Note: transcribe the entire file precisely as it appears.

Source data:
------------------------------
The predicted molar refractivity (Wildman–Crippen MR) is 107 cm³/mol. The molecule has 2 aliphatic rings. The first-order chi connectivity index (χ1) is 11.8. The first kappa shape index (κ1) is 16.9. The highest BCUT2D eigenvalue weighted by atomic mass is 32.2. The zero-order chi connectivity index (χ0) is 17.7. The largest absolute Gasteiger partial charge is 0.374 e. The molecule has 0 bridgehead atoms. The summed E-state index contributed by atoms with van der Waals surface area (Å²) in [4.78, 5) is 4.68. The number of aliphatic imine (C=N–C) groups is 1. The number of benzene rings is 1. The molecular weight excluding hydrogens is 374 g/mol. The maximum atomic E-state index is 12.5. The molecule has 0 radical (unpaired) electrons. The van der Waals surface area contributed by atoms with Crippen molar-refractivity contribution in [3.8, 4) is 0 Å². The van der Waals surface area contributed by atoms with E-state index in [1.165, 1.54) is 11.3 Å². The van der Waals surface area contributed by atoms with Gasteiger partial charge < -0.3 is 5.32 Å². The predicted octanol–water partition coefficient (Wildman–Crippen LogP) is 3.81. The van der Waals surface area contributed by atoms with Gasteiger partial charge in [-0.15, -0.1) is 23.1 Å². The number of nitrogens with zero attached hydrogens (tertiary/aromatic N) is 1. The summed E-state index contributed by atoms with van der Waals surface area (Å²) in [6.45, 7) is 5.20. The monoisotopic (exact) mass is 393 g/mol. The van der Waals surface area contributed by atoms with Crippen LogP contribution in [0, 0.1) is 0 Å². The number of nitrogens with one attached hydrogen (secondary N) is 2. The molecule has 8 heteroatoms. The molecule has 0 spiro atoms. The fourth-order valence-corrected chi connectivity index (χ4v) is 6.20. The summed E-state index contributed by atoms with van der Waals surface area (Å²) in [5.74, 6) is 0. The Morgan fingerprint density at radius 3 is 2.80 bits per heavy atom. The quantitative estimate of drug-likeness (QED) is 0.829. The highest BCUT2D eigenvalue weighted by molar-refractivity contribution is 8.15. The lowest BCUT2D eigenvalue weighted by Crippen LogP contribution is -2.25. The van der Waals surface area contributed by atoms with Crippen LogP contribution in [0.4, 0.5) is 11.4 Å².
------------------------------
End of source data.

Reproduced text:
The predicted molar refractivity (Wildman–Crippen MR) is 107 cm³/mol. The molecule has 2 aliphatic rings. The first-order chi connectivity index (χ1) is 11.8. The first kappa shape index (κ1) is 16.9. The highest BCUT2D eigenvalue weighted by atomic mass is 32.2. The zero-order chi connectivity index (χ0) is 17.7. The largest absolute Gasteiger partial charge is 0.374 e. The molecule has 0 bridgehead atoms. The summed E-state index contributed by atoms with van der Waals surface area (Å²) in [4.78, 5) is 4.68. The number of aliphatic imine (C=N–C) groups is 1. The number of benzene rings is 1. The molecular weight excluding hydrogens is 374 g/mol. The maximum atomic E-state index is 12.5. The molecule has 0 radical (unpaired) electrons. The van der Waals surface area contributed by atoms with Crippen molar-refractivity contribution in [3.8, 4) is 0 Å². The van der Waals surface area contributed by atoms with E-state index in [1.165, 1.54) is 11.3 Å². The van der Waals surface area contributed by atoms with Gasteiger partial charge < -0.3 is 5.32 Å². The predicted octanol–water partition coefficient (Wildman–Crippen LogP) is 3.81. The van der Waals surface area contributed by atoms with Gasteiger partial charge in [-0.15, -0.1) is 23.1 Å². The number of nitrogens with zero attached hydrogens (tertiary/aromatic N) is 1. The summed E-state index contributed by atoms with van der Waals surface area (Å²) in [6.45, 7) is 5.20. The monoisotopic (exact) mass is 393 g/mol. The van der Waals surface area contributed by atoms with Crippen LogP contribution in [0, 0.1) is 0 Å². The number of nitrogens with one attached hydrogen (secondary N) is 2. The molecule has 8 heteroatoms. The molecule has 0 spiro atoms. The fourth-order valence-corrected chi connectivity index (χ4v) is 6.20. The summed E-state index contributed by atoms with van der Waals surface area (Å²) in [5.74, 6) is 0. The Morgan fingerprint density at radius 3 is 2.80 bits per heavy atom. The quantitative estimate of drug-likeness (QED) is 0.829. The highest BCUT2D eigenvalue weighted by molar-refractivity contribution is 8.15. The lowest BCUT2D eigenvalue weighted by Crippen LogP contribution is -2.25. The van der Waals surface area contributed by atoms with Crippen LogP contribution in [0.4, 0.5) is 11.4 Å².